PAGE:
Millward not fretting over tough start
Castleford Tigers coach Ian Millward, whose side ended 2012 with a run of seven straight defeats, admits they could hardly have had a tougher start to 2013.
Millward’s men kick off their Super League campaign at title favourites Warrington Wolves tomorrow, followed by a clash with reigning champions Leeds Rhinos and then take on three more highly-fancied teams, Catalan Dragons, Wigan Warriors and Hull FC, all inside the first six weeks.
“It’s extremely testing but I’m not worried about it,” Millward said.
“My three goals to the halfway point are to have no major injuries, a team that can be competitive for 80 minutes and a team that is consistent in its attack and defence structure.
“If we get that, especially in the first eight weeks, it puts us in a really strong position. It also gets us in a position where we’re competitive to win games.”
Millward had tipped Warrington, last year’s Grand Final runners-up, to go one better this year even before watching them nil Wigan in the Ben Westwood testimonial match last Saturday and came away from the Halliwell Jones Stadium even firmer in his belief.
“I walked out of there thinking ’wow’,” he said. “I was more excited about our first game than I was before I went.
“I think it’s great for us to see where we’re at. We’ve worked hard in pre-season but we are going to start against what I think is the best team in Super League - followed probably by the second-best team.”
Warrington coach Tony Smith is refusing to take Castleford lightly, pointing to the arrival of seven new faces as evidence of the danger they pose.
“I don’t think we can judge them on last year too much,” Smith said. “They’ve had a lot of change in personnel, probably as much change as any club in the competition.
“They are a little bit of an unknown quantity for most teams this year.
“We’re excited at playing at home but also wary of what could be a very dangerous start for us.”
Catalan Dragons’ new coach Laurent Frayssinous is confident his side can overcome the absence of playmaker Scott Dureau when they launch their campaign against Hull KR at Craven Park.
Dureau, who has made the Super League Dream Team in each of his first two seasons in Super League, is still in Australia recovering from surgery to remove a tumour behind his eye.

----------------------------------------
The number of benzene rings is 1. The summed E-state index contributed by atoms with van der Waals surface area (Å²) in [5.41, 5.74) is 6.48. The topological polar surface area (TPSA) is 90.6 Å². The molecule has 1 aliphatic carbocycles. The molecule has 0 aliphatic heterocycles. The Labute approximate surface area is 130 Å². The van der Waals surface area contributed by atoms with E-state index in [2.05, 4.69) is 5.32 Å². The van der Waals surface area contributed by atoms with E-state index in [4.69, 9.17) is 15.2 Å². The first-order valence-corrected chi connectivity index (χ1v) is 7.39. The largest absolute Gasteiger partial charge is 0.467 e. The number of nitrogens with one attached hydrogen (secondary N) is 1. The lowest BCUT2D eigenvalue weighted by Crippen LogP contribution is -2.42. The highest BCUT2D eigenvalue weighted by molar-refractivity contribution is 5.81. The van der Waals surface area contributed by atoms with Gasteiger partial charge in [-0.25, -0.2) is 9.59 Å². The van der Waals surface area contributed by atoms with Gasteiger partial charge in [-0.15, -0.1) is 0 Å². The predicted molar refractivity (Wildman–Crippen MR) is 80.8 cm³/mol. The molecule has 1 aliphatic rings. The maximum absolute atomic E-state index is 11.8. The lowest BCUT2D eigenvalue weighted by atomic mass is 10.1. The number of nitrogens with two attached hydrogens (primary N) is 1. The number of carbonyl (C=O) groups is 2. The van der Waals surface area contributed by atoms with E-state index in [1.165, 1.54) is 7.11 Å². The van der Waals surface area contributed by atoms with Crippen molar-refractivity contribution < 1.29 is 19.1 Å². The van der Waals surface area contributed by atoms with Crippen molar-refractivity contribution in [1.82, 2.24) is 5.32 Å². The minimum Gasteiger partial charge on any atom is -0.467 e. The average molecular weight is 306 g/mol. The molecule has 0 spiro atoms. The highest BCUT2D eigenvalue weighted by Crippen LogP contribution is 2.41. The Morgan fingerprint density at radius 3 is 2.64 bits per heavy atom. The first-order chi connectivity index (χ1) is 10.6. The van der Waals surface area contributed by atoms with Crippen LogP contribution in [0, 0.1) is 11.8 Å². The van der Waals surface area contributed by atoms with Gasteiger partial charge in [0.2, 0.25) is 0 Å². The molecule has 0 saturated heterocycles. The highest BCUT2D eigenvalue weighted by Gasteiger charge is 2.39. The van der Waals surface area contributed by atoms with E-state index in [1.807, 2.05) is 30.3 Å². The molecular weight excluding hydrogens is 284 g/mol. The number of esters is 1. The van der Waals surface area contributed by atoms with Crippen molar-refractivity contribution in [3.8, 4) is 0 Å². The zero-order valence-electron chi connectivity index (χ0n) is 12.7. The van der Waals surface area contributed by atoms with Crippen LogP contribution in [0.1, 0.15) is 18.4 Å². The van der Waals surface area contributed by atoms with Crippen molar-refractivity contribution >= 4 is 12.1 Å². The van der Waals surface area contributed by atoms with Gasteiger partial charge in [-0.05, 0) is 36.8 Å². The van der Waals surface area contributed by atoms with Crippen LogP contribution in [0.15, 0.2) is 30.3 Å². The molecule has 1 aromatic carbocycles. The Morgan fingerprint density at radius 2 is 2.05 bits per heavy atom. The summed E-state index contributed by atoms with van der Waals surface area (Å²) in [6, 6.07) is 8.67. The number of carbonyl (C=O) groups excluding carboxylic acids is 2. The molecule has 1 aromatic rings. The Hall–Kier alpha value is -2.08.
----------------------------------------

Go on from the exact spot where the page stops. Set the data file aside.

Frayssinous is hoping the scrum-half will receive the all-clear to rejoin the club when he goes for another scan on February 19 but, in the meantime, says the rest of the squad have made a pact to make up for his absence.
The coach said: “He’s a big loss for us but when we came back after the Christmas break, all the players said we want our team-mate Scotty to be proud of what we do on the field.”
Frayssinous will turn to William Barthau, who played scrum-half for France in the 2012 internationals, and the experienced Thomas Bosc to help plug the gap alongside Leon Pryce until Dureau is fit to return.
“I am pretty happy with the depth of our squad,” Frayssinous added.
Two other teams set to start the new season without their main playmakers are Wakefield Trinity Wildcats and Bradford Bulls, who do battle at the Provident Stadium tomorrow.
The Bulls are without Luke Gale for Francis Cummins’ first Super League match as a head coach while the Wildcats are preparing to be without last year’s player of the year Tim Smith.
Cummins said: “Smithy would be a loss but may well feature. The thing is they’ve been together for a year so they will find another way.
“I like the way Richard (Agar) coaches them. They’re going to be a handful regardless, so it will be a great test. We’ve both got some players missing so let’s see where we are.”
In tomorrow’s other game, London Broncos will be aiming to pick up from where they left off in 2012 when they host last year’s wooden spoonists Widnes Vikings.
The Broncos endured a dismal season but finished off on a high with four wins from their last five matches while the Vikings expect to be better for their first season back in the top flight.
“We’ve got to improve,” said Widnes captain Jon Clarke. “This time last year we were coming together as a team of unknowns.
“Just knowing each other going into the off season in itself should be a positive for us.”